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Ph.D. Dissertation Announcement: Pitch Tracking and Speech Enhancement in Noisy and Reverberant Environments

Dear colleagues,

Please allow me to announce my Ph.D. dissertation
titled "Pitch tracking and speech enhancement in noisy
and reverberant environments", which was completed
about a year ago. The abstract is shown as following:

Two causes of speech degradation exist in practically
all listening situations: noise interference and room
reverberation. This dissertation investigates three
particular aspects of speech processing in noisy and
reverberant environments: multipitch tracking for
noisy speech, measurement of reverberation time based
on pitch strength, and reverberant speech enhancement
using one microphone (or monaurally).

An effective multipitch tracking algorithm for noisy
speech is critical for speech analysis and processing.
However, the performance of existing algorithms is not
satisfactory. We present a robust algorithm for
multipitch tracking of noisy speech. Our approach
integrates an improved channel and peak selection
method, a new method for extracting periodicity
information across different channels, and a hidden
Markov model (HMM) for forming continuous pitch
tracks. The resulting algorithm can reliably track
single and double pitch tracks in a noisy environment.
We suggest a pitch error measure for the multipitch
situation. The proposed algorithm is evaluated on a
database of speech utterances mixed with various types
of interference. Quantitative comparisons show that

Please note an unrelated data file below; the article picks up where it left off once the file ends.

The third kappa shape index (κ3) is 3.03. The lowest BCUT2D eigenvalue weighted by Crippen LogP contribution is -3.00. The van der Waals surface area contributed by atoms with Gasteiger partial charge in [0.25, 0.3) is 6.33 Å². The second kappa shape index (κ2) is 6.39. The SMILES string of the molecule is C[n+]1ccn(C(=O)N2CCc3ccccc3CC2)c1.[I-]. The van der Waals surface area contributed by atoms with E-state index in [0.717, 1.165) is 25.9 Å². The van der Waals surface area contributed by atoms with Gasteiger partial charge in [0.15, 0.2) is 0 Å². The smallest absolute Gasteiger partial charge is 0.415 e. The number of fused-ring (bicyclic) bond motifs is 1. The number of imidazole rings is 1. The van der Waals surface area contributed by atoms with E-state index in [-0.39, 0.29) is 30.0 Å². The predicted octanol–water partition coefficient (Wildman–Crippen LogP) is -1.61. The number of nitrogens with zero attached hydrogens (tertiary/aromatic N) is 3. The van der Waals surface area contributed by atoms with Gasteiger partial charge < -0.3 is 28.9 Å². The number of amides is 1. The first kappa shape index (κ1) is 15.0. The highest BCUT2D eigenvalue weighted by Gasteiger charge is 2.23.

our algorithm significantly outperforms existing ones.

Reverberation corrupts harmonic structure in voiced
speech. We observe that the pitch strength of voiced
speech segments is indicative of the degree of
reverberation. Consequently, we present a pitch-based
measure for reverberation time (T60) utilizing our new
pitch determination algorithm. The pitch strength is
measured by deriving the statistics of relative time
lags, defined as the distances from the detected pitch
periods to the closest peaks in correlograms. The
monotonic relationship between the measured pitch
strength and reverberation time is learned from a
corpus of reverberant speech with known reverberation

Under noise-free conditions, the quality of
reverberant speech is dependent on two distinct
perceptual components: coloration and long-term
reverberation. They correspond to two physical
variables: signal-to-reverberant energy ratio (SRR)
and reverberation time, respectively. We propose a
two-stage reverberant speech enhancement algorithm
using one microphone. In the first stage, an inverse
filter is estimated to reduce coloration effects so
that SRR is increased. The second stage utilizes
spectral subtraction to minimize the influence of
long-term reverberation. The proposed algorithm
significantly improves the quality of reverberant
speech. Our algorithm is quantitatively compared with
a recent one-microphone reverberant speech enhancement
algorithm on a corpus of speech utterances in a number
of reverberant conditions. The results show that our
algorithm performs substantially better.

The full dissertation also can be downloaded at:



Mingyang Wu

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